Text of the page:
March 16, 2007

Be Our Guest / Fr. Bernard Varghese, O.F.M. Cap.

Learn to distinguish the different fires in your senses and life

During the holy season of Lent, we Catholics practice some sort of mortification and penance for the forgiveness of our sins.

Very often, we do this by saying “no” to our selfishness, greed, and impulses of the flesh and senses. This week, I would like to reflect about our senses and life, and compare it with fire.

Whatever we put into the fire of senses and life burns. We know from our daily experience that if we burn a tire or plastic, it will emit toxic gases which cause pollution and a foul smell. But if we instead burn sandalwood or a candle, it will give off a pleasing fragrance.

What does that mean? Some fires pollute while others purify.

It is the same with our life and senses. Some of the impulses of our senses pollute not only our life but also the lives of others. Similarly, some senses purify our life as well as the lives of others. Everything depends on what we put into the fire of our senses.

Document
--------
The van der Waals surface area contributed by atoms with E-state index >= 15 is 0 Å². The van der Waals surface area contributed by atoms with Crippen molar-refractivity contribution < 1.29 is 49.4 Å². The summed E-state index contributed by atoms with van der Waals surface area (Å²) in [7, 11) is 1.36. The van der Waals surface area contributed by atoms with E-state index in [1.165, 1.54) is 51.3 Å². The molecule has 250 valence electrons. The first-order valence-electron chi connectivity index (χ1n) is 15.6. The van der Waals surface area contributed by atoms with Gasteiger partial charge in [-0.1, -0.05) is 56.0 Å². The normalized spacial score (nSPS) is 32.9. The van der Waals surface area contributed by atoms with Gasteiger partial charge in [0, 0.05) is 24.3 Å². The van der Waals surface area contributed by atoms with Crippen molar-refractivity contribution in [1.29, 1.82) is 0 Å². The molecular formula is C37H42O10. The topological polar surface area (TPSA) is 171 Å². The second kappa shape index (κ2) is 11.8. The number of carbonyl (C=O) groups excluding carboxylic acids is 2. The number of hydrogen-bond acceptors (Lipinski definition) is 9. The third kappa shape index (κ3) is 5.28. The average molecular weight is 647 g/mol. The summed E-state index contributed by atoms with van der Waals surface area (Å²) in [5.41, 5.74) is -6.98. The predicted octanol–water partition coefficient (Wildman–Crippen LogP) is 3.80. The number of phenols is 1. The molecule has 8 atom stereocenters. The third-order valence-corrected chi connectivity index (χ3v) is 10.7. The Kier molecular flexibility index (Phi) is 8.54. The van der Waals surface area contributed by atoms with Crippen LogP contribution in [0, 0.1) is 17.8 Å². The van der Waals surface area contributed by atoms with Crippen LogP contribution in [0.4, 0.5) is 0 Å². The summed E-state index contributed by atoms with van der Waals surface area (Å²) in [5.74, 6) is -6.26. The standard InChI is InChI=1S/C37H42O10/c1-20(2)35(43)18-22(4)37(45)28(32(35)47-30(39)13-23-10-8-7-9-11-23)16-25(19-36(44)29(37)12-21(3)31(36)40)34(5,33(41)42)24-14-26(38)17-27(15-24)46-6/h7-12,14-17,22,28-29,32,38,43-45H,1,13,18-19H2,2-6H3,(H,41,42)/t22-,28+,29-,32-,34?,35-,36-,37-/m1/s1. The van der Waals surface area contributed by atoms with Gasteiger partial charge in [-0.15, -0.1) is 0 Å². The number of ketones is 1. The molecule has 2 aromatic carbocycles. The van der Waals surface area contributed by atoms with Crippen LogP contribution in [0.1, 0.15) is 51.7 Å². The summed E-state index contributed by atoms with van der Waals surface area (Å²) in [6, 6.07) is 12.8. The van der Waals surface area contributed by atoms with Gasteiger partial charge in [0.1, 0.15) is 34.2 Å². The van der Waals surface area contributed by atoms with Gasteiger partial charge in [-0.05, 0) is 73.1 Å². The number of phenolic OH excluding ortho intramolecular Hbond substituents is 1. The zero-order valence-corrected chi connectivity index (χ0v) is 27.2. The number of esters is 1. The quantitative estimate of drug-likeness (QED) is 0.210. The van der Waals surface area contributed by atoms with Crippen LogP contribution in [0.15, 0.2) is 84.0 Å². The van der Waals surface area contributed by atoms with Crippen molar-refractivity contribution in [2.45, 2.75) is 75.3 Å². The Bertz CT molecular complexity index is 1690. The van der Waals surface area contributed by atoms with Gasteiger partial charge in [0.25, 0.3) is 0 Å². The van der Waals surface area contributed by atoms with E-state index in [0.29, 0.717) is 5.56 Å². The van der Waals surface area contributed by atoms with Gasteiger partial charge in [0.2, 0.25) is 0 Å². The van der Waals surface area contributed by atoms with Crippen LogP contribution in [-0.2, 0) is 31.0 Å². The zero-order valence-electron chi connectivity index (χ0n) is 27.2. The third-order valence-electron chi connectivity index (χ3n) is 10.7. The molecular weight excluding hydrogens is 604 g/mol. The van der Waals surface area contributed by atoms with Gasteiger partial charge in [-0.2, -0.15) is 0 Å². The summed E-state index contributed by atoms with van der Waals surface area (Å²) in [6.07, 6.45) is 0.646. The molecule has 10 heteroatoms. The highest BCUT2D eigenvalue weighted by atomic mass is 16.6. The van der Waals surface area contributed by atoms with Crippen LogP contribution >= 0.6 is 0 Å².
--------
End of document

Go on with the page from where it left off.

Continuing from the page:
Common sense and practical experience teach us that the supreme quality or the positive aspect of fire is to create light and warmth. The medium quality of fire creates light and also a little smoke. But the lowest quality of fire produces only smoke and darkness.

This is what Jesus meant when he said, “You are the light of the world” (Mt 5:14). That is, we are supposed to produce the highest or supreme quality of fire: light and warmth.

We all received the same call—to give light and warmth to others. Jesus exhorts us to produce this quality in our daily lives (Lk 12:36).

Therefore, let us learn to distinguish the different fires in our senses and life. If our senses are engaged in goodness, where solid values and morals are evident, then we will produce light, warmth and fragrance. If we are engaged in impurity, where selfishness and hatred shine through, then we will produce smoke and darkness.

The ultimate result depends on the input we place on the fire of senses. “A good tree produces good fruits. A bad tree produces bad fruits. For every tree is known by its own fruits” (Lk 7: 43-44).

(Capuchin Franciscan Father Bernard Varghese is in residence at St. Louis Parish in Batesville.) †


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